WASHINGTON – Following a lengthy and reverential introduction by John Hilboldt, director of lectures and seminars at the Heritage Foundation, Phyllis Schlafly, the grande dame of the conservative movement, strode to the microphone and addressed an intimate gathering in the think tank’s auditorium as well as cameras from C-SPAN’s BookTV.
“Yes, I’ve had a very interesting and fun life, and I don’t owe any of it to the feminists,” the sprightly 86-year-old activist said in promoting her newest book, “The Flipside of Feminism,” written with her niece, Suzanne Venker. “Feminism has become a very hot topic. I suppose the reason is Sarah Palin. Feminists cannot resist attacking Sarah Palin. It’s not just because she’s a successful woman. She has a cool husband, a lot of kids, a great career, making lots of money. … And the acid in their wounds is that she’s pretty too.”
Legends are made of such stuff – and Schlafly is a living legend among conservatives.
Get the book that’s driving the feminists wild – “The Flipside of Feminism” – autographed exclusively by the authors, Suzanne Venker and the legendary Phyllis Schlafly, exclusively in the WND Superstore.
She almost single-handedly defeated the Equal Rights Amendment a generation ago – and now she’s back trying to finish off feminism with her feisty niece and collaborator.
It probably isn’t what Gloria Steinem had in mind for Women’s History Month, but it’s the way Schlafly and Venker kicked it off Tuesday with the official unveiling of “The Flipside of Feminism: What Conservative Women Know – and Men Can’t Say,” the latest release from WND Books, in a media burst that included interviews with top national talk shows and a PBS interview.
If feminists weren’t already angry enough at Schlafly and Venker, the book is No. 1 at Amazon in the category of non-fiction, women’s studies, feminist theories.
The first stop on day one of the book tour was the Laura Ingraham radio show, with substitute host Raymond Arroyo, who called their book “fantastic” before the broadcast.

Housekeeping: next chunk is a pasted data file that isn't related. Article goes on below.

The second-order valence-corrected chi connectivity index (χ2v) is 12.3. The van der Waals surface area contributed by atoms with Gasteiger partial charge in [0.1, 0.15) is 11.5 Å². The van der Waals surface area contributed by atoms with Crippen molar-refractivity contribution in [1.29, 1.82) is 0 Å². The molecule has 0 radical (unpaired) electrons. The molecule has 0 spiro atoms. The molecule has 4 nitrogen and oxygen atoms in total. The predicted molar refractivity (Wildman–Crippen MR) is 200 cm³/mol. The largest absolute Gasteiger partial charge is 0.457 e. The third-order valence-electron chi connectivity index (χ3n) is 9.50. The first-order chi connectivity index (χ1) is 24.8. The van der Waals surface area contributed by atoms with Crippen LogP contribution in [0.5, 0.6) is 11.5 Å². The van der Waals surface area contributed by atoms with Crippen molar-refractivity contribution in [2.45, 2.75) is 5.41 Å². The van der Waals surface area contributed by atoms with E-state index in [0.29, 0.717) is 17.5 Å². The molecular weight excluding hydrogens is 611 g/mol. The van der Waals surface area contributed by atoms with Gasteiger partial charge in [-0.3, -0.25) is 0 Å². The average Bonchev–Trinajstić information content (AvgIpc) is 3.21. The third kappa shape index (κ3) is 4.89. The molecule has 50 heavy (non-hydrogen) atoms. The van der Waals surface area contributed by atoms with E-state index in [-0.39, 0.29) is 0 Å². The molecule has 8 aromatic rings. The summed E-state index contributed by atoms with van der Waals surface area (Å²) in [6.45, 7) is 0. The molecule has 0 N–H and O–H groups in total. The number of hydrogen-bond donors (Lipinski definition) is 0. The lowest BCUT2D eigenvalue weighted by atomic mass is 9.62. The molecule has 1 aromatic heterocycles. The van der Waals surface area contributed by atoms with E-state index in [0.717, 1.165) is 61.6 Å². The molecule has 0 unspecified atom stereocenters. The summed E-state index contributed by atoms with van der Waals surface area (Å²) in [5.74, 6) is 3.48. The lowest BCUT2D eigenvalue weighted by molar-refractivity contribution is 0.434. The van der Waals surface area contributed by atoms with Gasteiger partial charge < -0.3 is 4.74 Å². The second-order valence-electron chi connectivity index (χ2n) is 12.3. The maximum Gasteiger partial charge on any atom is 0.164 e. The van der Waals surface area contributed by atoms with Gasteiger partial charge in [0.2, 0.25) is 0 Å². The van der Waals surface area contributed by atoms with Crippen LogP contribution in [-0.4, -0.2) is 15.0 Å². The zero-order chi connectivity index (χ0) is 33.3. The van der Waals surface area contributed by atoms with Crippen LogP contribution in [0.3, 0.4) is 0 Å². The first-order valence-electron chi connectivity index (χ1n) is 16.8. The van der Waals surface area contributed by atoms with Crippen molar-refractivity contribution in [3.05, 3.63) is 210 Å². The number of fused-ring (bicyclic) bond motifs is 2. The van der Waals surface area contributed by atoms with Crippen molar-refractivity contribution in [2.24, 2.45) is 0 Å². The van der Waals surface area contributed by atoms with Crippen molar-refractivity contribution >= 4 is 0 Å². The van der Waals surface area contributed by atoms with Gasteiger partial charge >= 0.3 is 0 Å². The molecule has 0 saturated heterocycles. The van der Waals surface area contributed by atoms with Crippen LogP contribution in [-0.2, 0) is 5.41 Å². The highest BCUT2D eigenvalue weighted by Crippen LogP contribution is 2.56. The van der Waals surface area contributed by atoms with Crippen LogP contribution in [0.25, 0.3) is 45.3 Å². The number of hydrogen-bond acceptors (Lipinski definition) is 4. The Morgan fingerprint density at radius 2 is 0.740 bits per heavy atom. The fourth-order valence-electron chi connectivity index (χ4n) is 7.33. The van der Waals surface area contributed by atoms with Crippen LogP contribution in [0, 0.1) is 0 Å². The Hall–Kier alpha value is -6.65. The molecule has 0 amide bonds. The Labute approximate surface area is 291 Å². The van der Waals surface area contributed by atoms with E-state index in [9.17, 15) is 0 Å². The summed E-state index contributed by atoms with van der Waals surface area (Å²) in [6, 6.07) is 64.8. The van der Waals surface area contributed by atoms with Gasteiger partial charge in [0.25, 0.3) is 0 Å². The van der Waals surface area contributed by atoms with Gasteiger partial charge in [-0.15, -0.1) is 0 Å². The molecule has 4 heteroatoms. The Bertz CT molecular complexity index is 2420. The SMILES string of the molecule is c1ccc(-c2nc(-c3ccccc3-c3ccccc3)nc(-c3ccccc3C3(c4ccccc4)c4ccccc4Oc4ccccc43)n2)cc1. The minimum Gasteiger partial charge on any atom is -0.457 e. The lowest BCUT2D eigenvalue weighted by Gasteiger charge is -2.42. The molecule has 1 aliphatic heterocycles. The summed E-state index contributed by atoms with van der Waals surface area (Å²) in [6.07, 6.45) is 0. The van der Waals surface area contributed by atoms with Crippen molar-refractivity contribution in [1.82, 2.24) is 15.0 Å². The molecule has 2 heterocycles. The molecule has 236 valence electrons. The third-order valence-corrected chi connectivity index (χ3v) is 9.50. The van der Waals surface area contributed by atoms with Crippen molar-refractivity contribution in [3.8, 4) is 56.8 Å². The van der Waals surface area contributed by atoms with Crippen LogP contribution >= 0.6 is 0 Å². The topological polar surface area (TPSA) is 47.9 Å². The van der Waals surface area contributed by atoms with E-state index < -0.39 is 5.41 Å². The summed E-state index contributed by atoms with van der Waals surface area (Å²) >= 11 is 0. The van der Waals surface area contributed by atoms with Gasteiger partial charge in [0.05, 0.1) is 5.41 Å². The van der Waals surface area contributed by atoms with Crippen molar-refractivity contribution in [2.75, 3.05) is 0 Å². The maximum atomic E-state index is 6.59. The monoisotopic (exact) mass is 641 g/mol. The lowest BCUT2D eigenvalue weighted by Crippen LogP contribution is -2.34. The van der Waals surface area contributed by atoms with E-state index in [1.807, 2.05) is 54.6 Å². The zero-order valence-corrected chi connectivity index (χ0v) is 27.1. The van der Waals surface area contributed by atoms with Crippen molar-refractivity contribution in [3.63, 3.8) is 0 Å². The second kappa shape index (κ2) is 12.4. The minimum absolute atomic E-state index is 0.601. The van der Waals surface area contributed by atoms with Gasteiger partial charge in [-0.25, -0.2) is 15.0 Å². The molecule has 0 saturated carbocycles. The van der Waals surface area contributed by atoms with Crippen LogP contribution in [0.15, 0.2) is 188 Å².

Arroyo is producer and host of “The World Over” on the global Catholic cable network EWTN, and author of books about EWTN founder Mother Angelica. Arroyo regretted that the authors couldn’t appear live on his show this week in Washington, but Venker had to return to her husband and children.
The elder stateswoman got the first crack at the old question, “Why did you write the book?”
“Well, we needed to tell the American people what feminism really is,” said Schlafly – ever on offense. “How it’s such a fraud. How it leads young women down a dead-end road. … And somehow they think that opportunities for women only came along when feminist movement came along. Wrong. I worked my way through college and got my degree at university in 1944. My mother got her degree at a great university in 1920.”
Needless to say, feminists don’t like Schlafly and Venker any more than the pair like feminists. The book is getting some rather harsh criticism, according to Venker, astonished to get e-mails comparing her unfavorably to Hitler. Too, Glamour magazine has taken notice of Venker’s previous work, “7 Myths of Working Mothers,” placing it in the “Don’t Read” area of its “Dos and Don’ts” section.
After the speech, Venker and Schlafly caucused with Heritage’s interns, mostly female, for a private luncheon.
“Times have certainly changed!” said Kathryn Jean Lopez, editor-at-large of National Review Online. “We live in the days of Sarah Palin, vice-presidential candidate, the Susan B. Anthony List, and a plethora of pro-life women in Congress – and many a female Heritage Foundation intern! I interned [at Heritage] myself – not THAT long ago – and I’d frequently be the gal in the intern seminar. That room Tuesday was a Phyllis Schlafly success story, as are so many of the new female faces around Washington. Back in the heyday of the Equal Rights Amendment, she stood athwart feminism with a sharp-witted femininity. And now her natural, common sense is on the verge of becoming common-place. … [W]omen are liberating themselves from the self-denial known as feminism. Suzanne’s and Phyllis’ team-up is a great how-to for young gals who might be confused about what Ms. [magazine] wrought these past decades, since the textbooks aren’t being written by the Heritage Foundation or National Review writers quite yet.”
Next, Schlafly and Venker rushed to PBS’ studios for “To the Contrary” hosted by Bonnie Erbé. The authors and WND were warmly welcomed by producer and camerawoman Tiane Johnson. Joy Fowlin, who had read most of the book and remained off camera, interviewed Schlafly and Venker for 15 minutes each. Fowlin explained the sequence would be narrated by Ms. Erbé and packaged into a three- to five-minute segment, to be broadcast in late March or April 2011.
Fowler told Schlafly that she had recently interviewed Rep. Carolyn Maloney, D-N.Y., about the congresswoman’s efforts to revive the Equal Rights Amendment
Schlafly, the author more than 20 books that have sold millions and a WND weekly columnist, informed her it doesn’t have a chance because the U.S. Constitution and labor law are gender neutral. Thus, as she often explains, women should have been permitted to vote and exercise other constitutional rights from the earliest days of our nation. They aren’t denied any today, she said.